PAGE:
Chemical Weapons of Mass Destruction

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Information about Chemical Weapons of Mass Destruction
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Published on March 5, 2008

Author: Gabriel

Source: authorstream.com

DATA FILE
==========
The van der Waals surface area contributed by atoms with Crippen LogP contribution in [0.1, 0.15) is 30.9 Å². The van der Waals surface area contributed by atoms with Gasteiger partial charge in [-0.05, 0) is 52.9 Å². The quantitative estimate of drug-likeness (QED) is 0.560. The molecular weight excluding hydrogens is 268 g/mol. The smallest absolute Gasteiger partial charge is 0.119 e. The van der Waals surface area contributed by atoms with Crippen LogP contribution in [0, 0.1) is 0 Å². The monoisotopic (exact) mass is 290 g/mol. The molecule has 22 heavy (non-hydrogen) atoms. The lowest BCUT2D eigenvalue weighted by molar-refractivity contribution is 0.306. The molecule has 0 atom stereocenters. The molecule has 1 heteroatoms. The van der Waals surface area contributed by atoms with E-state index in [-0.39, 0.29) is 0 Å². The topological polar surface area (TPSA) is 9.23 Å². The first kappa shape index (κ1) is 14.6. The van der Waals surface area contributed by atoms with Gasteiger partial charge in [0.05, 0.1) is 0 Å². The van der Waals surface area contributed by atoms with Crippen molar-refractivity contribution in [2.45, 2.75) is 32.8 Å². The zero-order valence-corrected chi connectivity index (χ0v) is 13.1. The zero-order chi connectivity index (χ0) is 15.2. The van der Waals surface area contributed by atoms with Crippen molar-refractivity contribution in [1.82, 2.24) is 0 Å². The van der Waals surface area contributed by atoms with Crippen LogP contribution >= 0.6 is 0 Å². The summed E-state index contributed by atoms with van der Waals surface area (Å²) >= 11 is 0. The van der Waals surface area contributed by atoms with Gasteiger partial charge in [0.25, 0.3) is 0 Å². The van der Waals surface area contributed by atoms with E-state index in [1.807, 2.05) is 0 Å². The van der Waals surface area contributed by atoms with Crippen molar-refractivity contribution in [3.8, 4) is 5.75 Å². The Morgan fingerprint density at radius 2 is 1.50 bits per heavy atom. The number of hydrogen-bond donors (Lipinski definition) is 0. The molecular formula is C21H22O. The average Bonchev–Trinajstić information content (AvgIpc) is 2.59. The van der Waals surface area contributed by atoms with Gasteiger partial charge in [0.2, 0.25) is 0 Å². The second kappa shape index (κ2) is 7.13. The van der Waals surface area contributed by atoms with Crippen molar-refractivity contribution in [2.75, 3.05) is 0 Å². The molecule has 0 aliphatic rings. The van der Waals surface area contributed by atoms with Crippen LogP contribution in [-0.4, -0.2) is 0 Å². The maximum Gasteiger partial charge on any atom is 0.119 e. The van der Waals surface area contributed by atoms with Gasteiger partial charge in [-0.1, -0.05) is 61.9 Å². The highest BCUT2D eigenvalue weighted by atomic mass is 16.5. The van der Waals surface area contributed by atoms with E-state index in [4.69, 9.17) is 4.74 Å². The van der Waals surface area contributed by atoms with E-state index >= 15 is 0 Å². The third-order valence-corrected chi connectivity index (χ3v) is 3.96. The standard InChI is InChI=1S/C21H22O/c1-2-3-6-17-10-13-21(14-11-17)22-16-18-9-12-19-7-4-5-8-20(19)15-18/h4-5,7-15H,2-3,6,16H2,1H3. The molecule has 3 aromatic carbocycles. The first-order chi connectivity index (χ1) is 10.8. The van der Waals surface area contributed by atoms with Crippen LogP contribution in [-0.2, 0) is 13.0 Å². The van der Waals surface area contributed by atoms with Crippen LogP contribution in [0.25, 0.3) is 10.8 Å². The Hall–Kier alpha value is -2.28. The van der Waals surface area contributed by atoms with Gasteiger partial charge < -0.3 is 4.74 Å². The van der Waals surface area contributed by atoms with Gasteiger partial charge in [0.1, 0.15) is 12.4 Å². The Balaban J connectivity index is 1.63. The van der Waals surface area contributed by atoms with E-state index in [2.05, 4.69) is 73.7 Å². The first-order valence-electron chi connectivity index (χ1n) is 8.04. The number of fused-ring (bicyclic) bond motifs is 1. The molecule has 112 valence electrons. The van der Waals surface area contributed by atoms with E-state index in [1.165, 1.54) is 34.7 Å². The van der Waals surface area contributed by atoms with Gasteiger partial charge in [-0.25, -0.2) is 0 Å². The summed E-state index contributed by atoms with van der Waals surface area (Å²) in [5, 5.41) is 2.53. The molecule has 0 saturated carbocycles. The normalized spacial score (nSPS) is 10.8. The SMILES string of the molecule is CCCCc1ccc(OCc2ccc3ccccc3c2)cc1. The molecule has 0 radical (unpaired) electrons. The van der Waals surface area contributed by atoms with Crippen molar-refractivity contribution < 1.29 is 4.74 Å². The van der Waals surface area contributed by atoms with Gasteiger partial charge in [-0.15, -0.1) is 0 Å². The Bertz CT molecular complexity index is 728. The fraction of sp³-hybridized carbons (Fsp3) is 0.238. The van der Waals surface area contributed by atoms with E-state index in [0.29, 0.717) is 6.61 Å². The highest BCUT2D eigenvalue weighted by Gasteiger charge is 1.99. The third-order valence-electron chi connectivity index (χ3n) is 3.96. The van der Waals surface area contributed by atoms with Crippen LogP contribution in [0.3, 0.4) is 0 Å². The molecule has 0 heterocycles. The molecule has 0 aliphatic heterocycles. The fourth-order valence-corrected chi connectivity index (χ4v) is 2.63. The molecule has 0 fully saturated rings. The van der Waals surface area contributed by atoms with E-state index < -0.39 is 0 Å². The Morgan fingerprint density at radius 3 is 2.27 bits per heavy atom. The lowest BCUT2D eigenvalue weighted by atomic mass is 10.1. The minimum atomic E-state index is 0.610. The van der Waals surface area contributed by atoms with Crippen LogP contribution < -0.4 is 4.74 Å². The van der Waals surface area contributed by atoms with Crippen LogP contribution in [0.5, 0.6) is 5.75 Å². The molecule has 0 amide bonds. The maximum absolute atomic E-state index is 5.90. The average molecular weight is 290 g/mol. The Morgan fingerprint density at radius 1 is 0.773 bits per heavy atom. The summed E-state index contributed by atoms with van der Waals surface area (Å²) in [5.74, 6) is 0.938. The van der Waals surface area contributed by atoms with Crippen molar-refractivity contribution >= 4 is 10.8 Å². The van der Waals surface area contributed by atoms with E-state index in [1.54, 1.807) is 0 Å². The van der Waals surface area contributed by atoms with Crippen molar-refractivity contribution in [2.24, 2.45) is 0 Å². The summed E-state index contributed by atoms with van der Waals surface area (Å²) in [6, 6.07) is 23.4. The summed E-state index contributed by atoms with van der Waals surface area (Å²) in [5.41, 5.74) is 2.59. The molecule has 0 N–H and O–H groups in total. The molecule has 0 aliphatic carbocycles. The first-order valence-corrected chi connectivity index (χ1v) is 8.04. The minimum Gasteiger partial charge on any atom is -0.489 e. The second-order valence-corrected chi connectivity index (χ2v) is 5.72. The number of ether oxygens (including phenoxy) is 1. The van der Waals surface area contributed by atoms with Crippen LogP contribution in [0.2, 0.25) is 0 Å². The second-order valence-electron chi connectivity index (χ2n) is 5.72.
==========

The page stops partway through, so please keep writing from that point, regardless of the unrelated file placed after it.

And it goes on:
Chemical Weapons of Mass Destruction:  Chemical Weapons of Mass Destruction S255: Threats, Violence, and Workplace Safety 2nd Eight weeks, Fall Semester 2003 Guest Lecturer: Jessica Cordette, MPH(c) A Century of Chemical Warfare:  A Century of Chemical Warfare The use of poison gas in warfare originated during WWI in the battle of Ypres, April 22, 1915 1.3 million casualties, 91,000 fatalities were attributed to the use of phosgene, chlorine, and mustard gas Italy used chemical weapons aggressively against Ethiopia in 1935-1936. 15,000 reported chemical casualties mostly from mustard gas The Japanese Army used mustard gas, phosgene, lewisite and other agents indiscriminately in China from 1937-1945 Over 900 reported chemical casualties Poisonous gases such as factory exhaust fumes and the infamous Zyklon B were used to kill millions in the concentration camps of Nazi Germany during WWII from 1941-1945 A Century of Chemical Warfare…Continued:  A Century of Chemical Warfare…Continued Phosgene and mustard bombs killed at least 1,400 people during the Yemeni civil war (1963-67), in Egypt Massive chemical weapon assaults were seen during the Iran-Iraq War (1983-1988) and in the Iraqi suppression of its Kurdish minority (1987-1988) On March 17, 1988, Iraq attacked the Kurdish village of Halabja with suspected nerve agents, killing hundreds of civilian refugees The U.S. waged chemical warfare in Southeast Asia (1961-72) Riot control agents (similar to tear gas) and chemical defoliants and herbicides (Agent Orange) were used extensively Classification of Chemical Weapons- By Human Effects:  Classification of Chemical Weapons- By Human Effects Blister Agents Choking Agents Blood Agents Nerve Agents Blister Agents:  Blister Agents Intended to cause incapacitation rather than death Used extensively during WWI Tactic: Overload a region’s medical facilities Examples: Lewisite, Mustard Gas Choking Agents:  Choking Agents Most common during WWI but have lost much of their usefulness since the advent of the nerve agents. Intended to cause death Easily obtained Example: Phosgene (CG as designated by the military) is a common industrial chemical with a moderate lethal dose Blood Agents:  Blood Agents Cyanide based compounds are the main components of the blood agents Rapid rate of evaporation Tactic: assassination of an individual since these agents aren’t well suited for use on a large number of people Example: Hydrogen Cyanide (AC) Nerve Agents:  Nerve Agents Newest trend in chemical weapons Original nerve agents were developed by German scientists during the 1930’s as insecticides and were developed into chemical weapons by the Nazi military later that decade. Sarin, Tabun, Soman and other agents have been the main toxins stockpiled as chemical weapons Nerve Agents…Continued:  Nerve Agents…Continued Nerve agents are hundreds to thousands times more lethal than blister, choking or blood agents Most useful to terrorists because only a minute quantity is necessary to cause a substantial amount of casualties In their most effective form, most nerve agents are more difficult to obtain VX and Sarin, the most toxic of the nerve agents, can be synthesized by a moderately competent organic chemist. Close up: Chemical Weapons Making Recent News:  Close up: Chemical Weapons Making Recent News Iraq has admitted to manufacturing the chemical agents mustard gas, VX, sarin and tabun before the 1991 Gulf War, although much of this has been destroyed by UNSCOM inspectors. However, intelligence estimates that 360 tones of chemical warfare agent remain unaccounted for – and that Iraq could produce mustard gas within weeks and nerve agents such as VX, tabun and sarin within months. Iraq says anything that has not been destroyed will have degraded beyond use by now. Major Iraqi Sites Suspected of Housing Chemical Weapons:  Major Iraqi Sites Suspected of Housing Chemical Weapons For Comparison…United States Stockpiles of CW (June, 2000):  For Comparison…United States Stockpiles of CW (June, 2000) Close Up: Chemical Weapons Making Recent News…Continued:  Close Up: Chemical Weapons Making Recent News…Continued Mustard Gas Mustard gas: 'Mustard' is liquid at room temperature, but is more commonly used in its gas form - which has a strong smell likened to horseradish or garlic. Absorption: Contact with skin or inhalation Effects: Mustard gas is a blistering agent, burning eyes and skin exposed to it and lungs, mouth and throat if it is inhaled. It is not normally lethal, but can cause cancer and serious disfigurement. Symptoms: Conjunctivitis, skin burns, throat pain, cough and susceptibility to infection and pneumonia. Symptoms are not usually noticed until 1 – 6 hours after exposure. Protection: Protective clothing and early decontamination, followed by antibiotics. Iraqi program: Iraq has admitted making 2,850 tons of mustard gas, has filled bombs with it and used it against Kurds at Halabja in 1988. Close Up: Chemical Weapons Making Recent News…Continued:  Close Up: Chemical Weapons Making Recent News…Continued VX VX: A clear, colorless liquid – technically named methylphosphonothioic acid and described as the most deadly nerve agent ever created. Absorption: Through eyes, lungs and skin Effects: Like other nerve agents, VX attacks the nervous system – severe doses can cause death within 15 minutes of exposure. Lethal dose: Fraction of a drop Symptoms: Small doses trigger nasal discharge, chest tightness, wheezing and headaches – severe doses lead to convulsions, confusion and respiratory failure. Protection: Immediate injection of atropine Iraqi program: Iraq has admitted making 3.9 tonnes, including 1.5 tons which the UK says remain unaccounted for. Also unaccounted for are 300 tons of a chemical which Iraq had used only for the production of VX. VX was used in the Iraqi attack on the Kurds at Halabja and traces of it have also been found on remnants of ballistic missile warheads. Close Up: Chemical Weapons Making Recent News…Continued:  Close Up: Chemical Weapons Making Recent News…Continued Sarin Sarin: A colorless liquid several times more deadly than cyanide, sarin is related to a group of pesticides and was initially developed in Germany in the 1930s. Effects: Sarin attacks the nervous system when inhaled or absorbed through the skin. Inhalation can cause death within 1 – 10 minutes of exposure. Lethal dose: 0.5 milligrams Symptoms: Pupils shrink to pinpoints and sweating and twitching precede symptoms similar to those for VX exposure. Protection: Injection of antidote immediately after contact. Iraqi program: Iraq has admitted to manufacturing 795 tons of sarin, filling bombs with it and developing ballistic missile warheads to deliver it. Iraq used sarin against Iranian troops during the Iran-Iraq war, and against Kurds at Halabja in 1988. Close Up: Chemical Weapons Making Recent News…Continued:  Close Up: Chemical Weapons Making Recent News…Continued Tabun Tabun: Also known as GB, tabun was discovered in Germany by Dr Gerhard Schrader, who also first developed sarin. Effects: If inhaled or absorbed through the eyes or skin, tabun can kill in as little as one or two minutes. Symptoms: Similar to VX and sarin. Protection: Injection of antidote immediately after contact. Iraqi program: Iraq has admitted to producing 210 tonnes of tabun and using the agent to fill bombs. A UN-backed team has confirmed that Iraq used tabun as early as 1984 against Iranian forces. Tabun was also used in the Iraqi attack on Kurds at Halabaja in 1988. “Advantages” :  “Advantages” Difficult detection Ease of transport in a sealed container Low cost/ low technology to develop Frightening image Overall efficiency Industrial chemicals can be purchased legally “Advantages”…Continued:  “Advantages”…Continued A cost comparison: For a large-scale operation against a civilian population casualties might const $2,000 per square kilometer with conventional weapons, $800 with nuclear weapons, $600 with nerve-gas weapons, $1 with biological weapons “Disadvantages”:  “Disadvantages” Increased effort in retaliation from anti-terrorist forces Risk for terrorists using chemical weapons to harm themselves Future Implications:  Future Implications The likeliness of an incident involving chemical weapons has increased dramatically in the past decade Binary weapons are becoming an even more desirable terrorist weapon Reduced risk during storage and transport Binary weapons store the chemical agent as two separate precursor chemicals that combine to form the final lethal product reduce the threat of accidental exposure upon dispersal of the agent Binary weapons can be made with a time-delay mechanism to assure the terrorist escapes without harm Future Implications…Continued:  Future Implications…Continued The spread of chemical weapons capability to third world countries which may have connections with terrorists International Policy Attempts to Eradicate Chemical Warfare:  International Policy Attempts to Eradicate Chemical Warfare The Hague Gas Declaration of 1891 banned the use of “projectiles the sole object of which is the diffusion of asphyxiating or deleterious gases” The Brussels Declaration of 1874 and the Hague Conventions of 1899-1907 banned the use of poison gas and poisoned bullets Following the horrors of CW in WWi, the Washington Arms Conference Treaty was signed on Feb 6, 1922, prohibiting the use of asphyxiating, poisonous or other gases… France objected to other provisions in the treaty and it never went into effect International Policy Attempts to Eradicate Chemical Warfare…Continued:  International Policy Attempts to Eradicate Chemical Warfare…Continued The 1925 Geneva Protocol also prohibited the use of poison gas and bacteriological methods of warfare The protocol languished in the U.S. Senate until 1975, when it was finally ratified U.S. National Policy on Chemical Weapons:  U.S. National Policy on Chemical Weapons In May, 1991 President Bush committed the United States to destroy all CW and to renounce the right to CW retaliation Congress has since passed legislation requiring the destruction of the entire stockpile by December 31, 2004. The U.S. declared policy is to support the Chemical Weapons Convention as a means to achieve a global ban on this class of weapons and to halt their proliferation.